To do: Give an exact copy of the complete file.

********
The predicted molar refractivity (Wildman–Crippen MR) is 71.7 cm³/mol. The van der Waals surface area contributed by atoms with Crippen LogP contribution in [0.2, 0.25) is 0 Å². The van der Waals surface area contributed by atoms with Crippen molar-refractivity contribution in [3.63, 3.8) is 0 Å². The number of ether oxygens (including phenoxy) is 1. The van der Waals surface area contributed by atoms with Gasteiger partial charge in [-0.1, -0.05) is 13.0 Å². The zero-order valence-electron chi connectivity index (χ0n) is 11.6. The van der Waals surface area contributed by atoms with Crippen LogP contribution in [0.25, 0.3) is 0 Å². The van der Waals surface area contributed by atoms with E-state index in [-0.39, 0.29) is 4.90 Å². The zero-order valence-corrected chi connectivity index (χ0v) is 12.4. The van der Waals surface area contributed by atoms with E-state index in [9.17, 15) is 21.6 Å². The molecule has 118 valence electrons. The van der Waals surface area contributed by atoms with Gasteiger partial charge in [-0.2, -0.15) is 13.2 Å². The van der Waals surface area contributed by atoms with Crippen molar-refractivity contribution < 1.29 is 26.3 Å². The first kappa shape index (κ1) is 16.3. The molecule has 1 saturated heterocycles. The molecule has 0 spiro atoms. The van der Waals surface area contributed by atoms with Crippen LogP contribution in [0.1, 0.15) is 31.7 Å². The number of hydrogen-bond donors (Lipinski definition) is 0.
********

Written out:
The predicted molar refractivity (Wildman–Crippen MR) is 71.7 cm³/mol. The van der Waals surface area contributed by atoms with Crippen LogP contribution in [0.2, 0.25) is 0 Å². The van der Waals surface area contributed by atoms with Crippen molar-refractivity contribution in [3.63, 3.8) is 0 Å². The number of ether oxygens (including phenoxy) is 1. The van der Waals surface area contributed by atoms with Gasteiger partial charge in [-0.1, -0.05) is 13.0 Å². The zero-order valence-electron chi connectivity index (χ0n) is 11.6. The van der Waals surface area contributed by atoms with Crippen LogP contribution in [0.25, 0.3) is 0 Å². The van der Waals surface area contributed by atoms with E-state index in [-0.39, 0.29) is 4.90 Å². The zero-order valence-corrected chi connectivity index (χ0v) is 12.4. The van der Waals surface area contributed by atoms with E-state index in [9.17, 15) is 21.6 Å². The molecule has 118 valence electrons. The van der Waals surface area contributed by atoms with Gasteiger partial charge in [-0.2, -0.15) is 13.2 Å². The van der Waals surface area contributed by atoms with Crippen molar-refractivity contribution < 1.29 is 26.3 Å². The first kappa shape index (κ1) is 16.3. The molecule has 1 saturated heterocycles. The molecule has 0 spiro atoms. The van der Waals surface area contributed by atoms with Crippen LogP contribution in [0.1, 0.15) is 31.7 Å². The number of hydrogen-bond donors (Lipinski definition) is 0.